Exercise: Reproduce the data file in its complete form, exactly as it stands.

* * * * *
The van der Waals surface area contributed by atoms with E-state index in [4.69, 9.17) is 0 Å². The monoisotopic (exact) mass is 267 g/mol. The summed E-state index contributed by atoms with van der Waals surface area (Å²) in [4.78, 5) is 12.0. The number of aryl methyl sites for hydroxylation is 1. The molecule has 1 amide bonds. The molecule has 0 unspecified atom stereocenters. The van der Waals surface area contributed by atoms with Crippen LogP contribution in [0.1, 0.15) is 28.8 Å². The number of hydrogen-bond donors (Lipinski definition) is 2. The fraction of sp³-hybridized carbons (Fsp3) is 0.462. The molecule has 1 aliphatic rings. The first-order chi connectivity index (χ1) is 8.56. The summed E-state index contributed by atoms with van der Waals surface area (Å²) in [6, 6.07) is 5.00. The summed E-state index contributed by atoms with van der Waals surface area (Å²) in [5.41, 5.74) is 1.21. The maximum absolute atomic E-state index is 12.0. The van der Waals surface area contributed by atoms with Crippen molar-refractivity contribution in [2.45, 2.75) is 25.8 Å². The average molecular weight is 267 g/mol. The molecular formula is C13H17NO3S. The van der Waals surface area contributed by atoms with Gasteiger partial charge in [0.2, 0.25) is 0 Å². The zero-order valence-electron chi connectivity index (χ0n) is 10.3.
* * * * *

The van der Waals surface area contributed by atoms with E-state index in [4.69, 9.17) is 0 Å². The monoisotopic (exact) mass is 267 g/mol. The summed E-state index contributed by atoms with van der Waals surface area (Å²) in [4.78, 5) is 12.0. The number of aryl methyl sites for hydroxylation is 1. The molecule has 1 amide bonds. The molecule has 0 unspecified atom stereocenters. The van der Waals surface area contributed by atoms with Crippen LogP contribution in [0.1, 0.15) is 28.8 Å². The number of hydrogen-bond donors (Lipinski definition) is 2. The fraction of sp³-hybridized carbons (Fsp3) is 0.462. The molecule has 1 aliphatic rings. The first-order chi connectivity index (χ1) is 8.56. The summed E-state index contributed by atoms with van der Waals surface area (Å²) in [6, 6.07) is 5.00. The summed E-state index contributed by atoms with van der Waals surface area (Å²) in [5.41, 5.74) is 1.21. The maximum absolute atomic E-state index is 12.0. The van der Waals surface area contributed by atoms with Crippen molar-refractivity contribution in [2.45, 2.75) is 25.8 Å². The average molecular weight is 267 g/mol. The molecular formula is C13H17NO3S. The van der Waals surface area contributed by atoms with Gasteiger partial charge in [0.2, 0.25) is 0 Å². The zero-order valence-electron chi connectivity index (χ0n) is 10.3.